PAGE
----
Overall, I guess I’d have to say that position statements from even the most august scientific organizations aren’t vested with the trust they were 50 years ago, because all of them are, to varying degrees, lobby groups.

  • David Skurnick

    The Union of Concerned Scientists is a far-left organization that has been wrong on almost every issue, from my conservative POV. I congratulate them for getting it right on thimerosal.

  • Tom

    There isn’t enough information to determine how dangerous specific GMOs are. The only way to get the data is to require labeling of GMOs and do long term studies like the well known nurses studies.

    The claims of safety by the chemical industrial are marketing claims, not scientific ones. They amount to convenient hand waiving.

    Also, there are studies indicating that some GMOs do pose health dangers to humans. More work needs to be done to determine the validity of the results.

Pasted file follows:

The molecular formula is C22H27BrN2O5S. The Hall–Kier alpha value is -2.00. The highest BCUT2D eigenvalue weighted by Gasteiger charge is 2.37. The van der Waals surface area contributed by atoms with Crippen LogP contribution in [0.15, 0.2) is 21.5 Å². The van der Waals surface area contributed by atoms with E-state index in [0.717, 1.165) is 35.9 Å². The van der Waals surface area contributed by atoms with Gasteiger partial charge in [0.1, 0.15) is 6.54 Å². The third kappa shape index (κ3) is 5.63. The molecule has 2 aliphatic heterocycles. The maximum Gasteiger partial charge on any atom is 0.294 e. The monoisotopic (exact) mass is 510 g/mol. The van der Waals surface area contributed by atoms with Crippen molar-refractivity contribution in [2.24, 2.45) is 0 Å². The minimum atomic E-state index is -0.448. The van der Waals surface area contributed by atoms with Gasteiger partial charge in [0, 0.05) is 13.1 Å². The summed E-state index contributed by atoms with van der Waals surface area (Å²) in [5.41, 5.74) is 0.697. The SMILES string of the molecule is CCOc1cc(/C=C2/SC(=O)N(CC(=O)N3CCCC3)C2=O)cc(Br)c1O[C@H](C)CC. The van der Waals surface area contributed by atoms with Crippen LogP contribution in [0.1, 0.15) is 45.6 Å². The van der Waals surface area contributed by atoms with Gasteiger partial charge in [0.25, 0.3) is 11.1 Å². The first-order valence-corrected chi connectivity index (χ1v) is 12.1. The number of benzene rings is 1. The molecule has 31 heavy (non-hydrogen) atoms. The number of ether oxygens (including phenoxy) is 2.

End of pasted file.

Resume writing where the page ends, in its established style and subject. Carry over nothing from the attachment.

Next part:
There needs to be much more study of GMOs and mandatory labeling is essential to do many of those studies. The tobacco companies claimed that it was anti science to discuss health problems caused by cigarettes for decades. The chemical industry did the same thing with DDT.

    We need real science, not just vapid corporate marketing to determine the safety of GMOs.

    • Christian Abel

      Yes, and indeed no harmful effect from DDT has ever been demonstrated.

      • dsmithcsep

        What rock have you been hiding under.

        DDT was banned in the US because it affected bird reproduction and nearly wiped out a number of species and helpful insects.

        You may also be unaware that the first crop pesticides were arsenic-based and deployed as a powder by crop-dusting aircraft.

        • Christian Abel